RIC Team of Business Students Outrank 95 Percent of Their International Competitors
From left: Jiyun Wu, RIC assistant professor of management; Cristina Carneiro ’13, Katelyn Henault ’13 and Robert Grant ’13. Kyle Silva ’13, not shown, was also a member of the team.
A team of business students from RIC outranked 95 percent of their competitors in a semester-long simulated business competition involving 4,000 international teams.
Jiyun Wu, professor of management at Rhode Island College who specializes in strategic management, taught and supervised the eight RIC teams that competed. The contest was designed to give them hands-on experience interacting with and adapting to a competitive environment. It tested their business acumen and their strategic thinking skills.
First, the teams defined their company’s mission and crafted a strategy. On a weekly basis they made decisions in the areas of research and development, marketing, production, finance, human resources and total quality management.
Evaluations were given at the end of each of eight rounds using the balanced scorecard and other measures such as market share, return on assets, return on equity and return on sales.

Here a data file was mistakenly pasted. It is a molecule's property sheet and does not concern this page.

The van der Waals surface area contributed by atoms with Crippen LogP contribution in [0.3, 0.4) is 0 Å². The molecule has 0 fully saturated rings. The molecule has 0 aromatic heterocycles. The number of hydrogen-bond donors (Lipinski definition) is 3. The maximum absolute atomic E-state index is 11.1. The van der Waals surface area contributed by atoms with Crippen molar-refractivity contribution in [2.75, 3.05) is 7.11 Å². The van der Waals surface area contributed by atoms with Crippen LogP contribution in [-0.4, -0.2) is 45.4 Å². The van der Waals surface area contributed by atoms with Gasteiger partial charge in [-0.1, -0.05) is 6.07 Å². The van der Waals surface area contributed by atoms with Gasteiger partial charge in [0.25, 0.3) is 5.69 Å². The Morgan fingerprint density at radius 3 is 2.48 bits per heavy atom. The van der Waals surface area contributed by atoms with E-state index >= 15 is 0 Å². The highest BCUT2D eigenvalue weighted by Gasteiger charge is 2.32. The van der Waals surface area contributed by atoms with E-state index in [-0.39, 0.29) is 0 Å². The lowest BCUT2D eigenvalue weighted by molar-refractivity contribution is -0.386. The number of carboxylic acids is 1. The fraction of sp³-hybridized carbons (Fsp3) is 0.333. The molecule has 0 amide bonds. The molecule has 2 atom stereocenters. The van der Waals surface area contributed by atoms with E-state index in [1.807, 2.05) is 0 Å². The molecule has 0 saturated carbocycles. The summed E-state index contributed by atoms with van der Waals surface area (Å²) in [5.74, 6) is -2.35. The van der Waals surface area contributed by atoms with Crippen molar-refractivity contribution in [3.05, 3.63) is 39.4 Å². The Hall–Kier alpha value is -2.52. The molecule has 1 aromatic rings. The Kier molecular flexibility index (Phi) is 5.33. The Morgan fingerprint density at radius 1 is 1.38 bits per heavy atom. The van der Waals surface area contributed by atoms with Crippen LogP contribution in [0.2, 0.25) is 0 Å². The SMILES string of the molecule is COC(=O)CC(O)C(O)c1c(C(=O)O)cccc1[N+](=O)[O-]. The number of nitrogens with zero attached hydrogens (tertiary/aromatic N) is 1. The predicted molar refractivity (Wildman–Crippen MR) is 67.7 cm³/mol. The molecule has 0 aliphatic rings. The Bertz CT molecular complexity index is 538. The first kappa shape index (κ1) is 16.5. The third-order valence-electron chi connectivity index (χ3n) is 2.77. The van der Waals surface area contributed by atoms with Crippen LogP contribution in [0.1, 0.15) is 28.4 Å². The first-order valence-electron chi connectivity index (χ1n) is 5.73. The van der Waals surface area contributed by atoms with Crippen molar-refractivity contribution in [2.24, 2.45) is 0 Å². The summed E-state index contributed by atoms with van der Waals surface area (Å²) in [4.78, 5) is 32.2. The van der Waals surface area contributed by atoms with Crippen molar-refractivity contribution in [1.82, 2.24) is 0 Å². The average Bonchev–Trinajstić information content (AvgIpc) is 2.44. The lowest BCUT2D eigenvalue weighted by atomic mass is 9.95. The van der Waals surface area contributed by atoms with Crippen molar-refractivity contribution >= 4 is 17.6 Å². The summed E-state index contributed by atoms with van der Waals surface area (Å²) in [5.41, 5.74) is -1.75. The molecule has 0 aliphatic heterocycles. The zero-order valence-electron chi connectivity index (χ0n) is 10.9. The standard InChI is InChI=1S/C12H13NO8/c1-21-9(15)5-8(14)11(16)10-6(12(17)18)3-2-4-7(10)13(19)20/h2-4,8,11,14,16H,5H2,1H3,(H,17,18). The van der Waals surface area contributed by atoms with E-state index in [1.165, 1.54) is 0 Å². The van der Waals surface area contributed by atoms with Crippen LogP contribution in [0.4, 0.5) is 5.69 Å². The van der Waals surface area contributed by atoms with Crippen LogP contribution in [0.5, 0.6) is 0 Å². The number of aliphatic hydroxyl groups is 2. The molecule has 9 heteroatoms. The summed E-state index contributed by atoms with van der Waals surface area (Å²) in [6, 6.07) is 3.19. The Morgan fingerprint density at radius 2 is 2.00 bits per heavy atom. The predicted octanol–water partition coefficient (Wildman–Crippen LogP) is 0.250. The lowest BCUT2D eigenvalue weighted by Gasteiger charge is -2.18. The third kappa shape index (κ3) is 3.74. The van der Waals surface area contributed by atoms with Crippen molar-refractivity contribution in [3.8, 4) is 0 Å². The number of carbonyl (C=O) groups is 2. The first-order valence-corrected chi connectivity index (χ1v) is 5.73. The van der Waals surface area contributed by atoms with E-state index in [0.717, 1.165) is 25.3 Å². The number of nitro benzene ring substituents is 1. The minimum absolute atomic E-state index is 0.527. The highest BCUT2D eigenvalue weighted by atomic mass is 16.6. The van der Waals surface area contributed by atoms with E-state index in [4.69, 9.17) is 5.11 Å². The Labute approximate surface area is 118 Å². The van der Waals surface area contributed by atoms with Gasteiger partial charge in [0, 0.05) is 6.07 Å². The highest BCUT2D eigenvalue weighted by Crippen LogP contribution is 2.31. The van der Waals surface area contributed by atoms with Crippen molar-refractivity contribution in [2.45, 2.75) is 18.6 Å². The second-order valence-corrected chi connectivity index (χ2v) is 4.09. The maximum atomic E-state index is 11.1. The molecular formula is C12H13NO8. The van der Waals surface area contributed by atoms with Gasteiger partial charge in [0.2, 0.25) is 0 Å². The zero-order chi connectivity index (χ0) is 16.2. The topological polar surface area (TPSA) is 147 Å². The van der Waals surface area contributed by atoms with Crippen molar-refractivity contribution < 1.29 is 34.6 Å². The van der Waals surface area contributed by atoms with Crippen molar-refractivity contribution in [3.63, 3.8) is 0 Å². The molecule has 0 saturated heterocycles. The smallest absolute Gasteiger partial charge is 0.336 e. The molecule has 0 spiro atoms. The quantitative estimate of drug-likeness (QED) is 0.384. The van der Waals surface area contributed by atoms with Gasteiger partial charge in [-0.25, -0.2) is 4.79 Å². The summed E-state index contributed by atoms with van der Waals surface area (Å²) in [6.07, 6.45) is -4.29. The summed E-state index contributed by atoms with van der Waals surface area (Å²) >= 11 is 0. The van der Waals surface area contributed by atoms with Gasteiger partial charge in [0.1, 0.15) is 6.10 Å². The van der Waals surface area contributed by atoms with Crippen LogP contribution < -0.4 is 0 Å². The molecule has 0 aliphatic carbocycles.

By the end of the semester, one of the eight RIC teams made a total of $186 million in total profits and scored overall in the 95th percentile internationally. Another RIC team scored in the 90th and 97th percentiles in the last two rounds respectively and boasted a stock price of $228.
Wu’s students gave in-class presentations at the end of the semester, explaining why their strategies worked or did not work.
“Successful teams often have good group dynamics,” Wu said. “One of our successful teams was a group of friends who frequently held meetings over lunch.”
David Blanchette, dean of the School of Management, sees it as a win for RIC students, faculty and the college.
He said, “When you combine our students' motivation with the passion and expertise of our instructors and the quality of our program and facilities, these kids had every chance to excel, and that's just what they did.”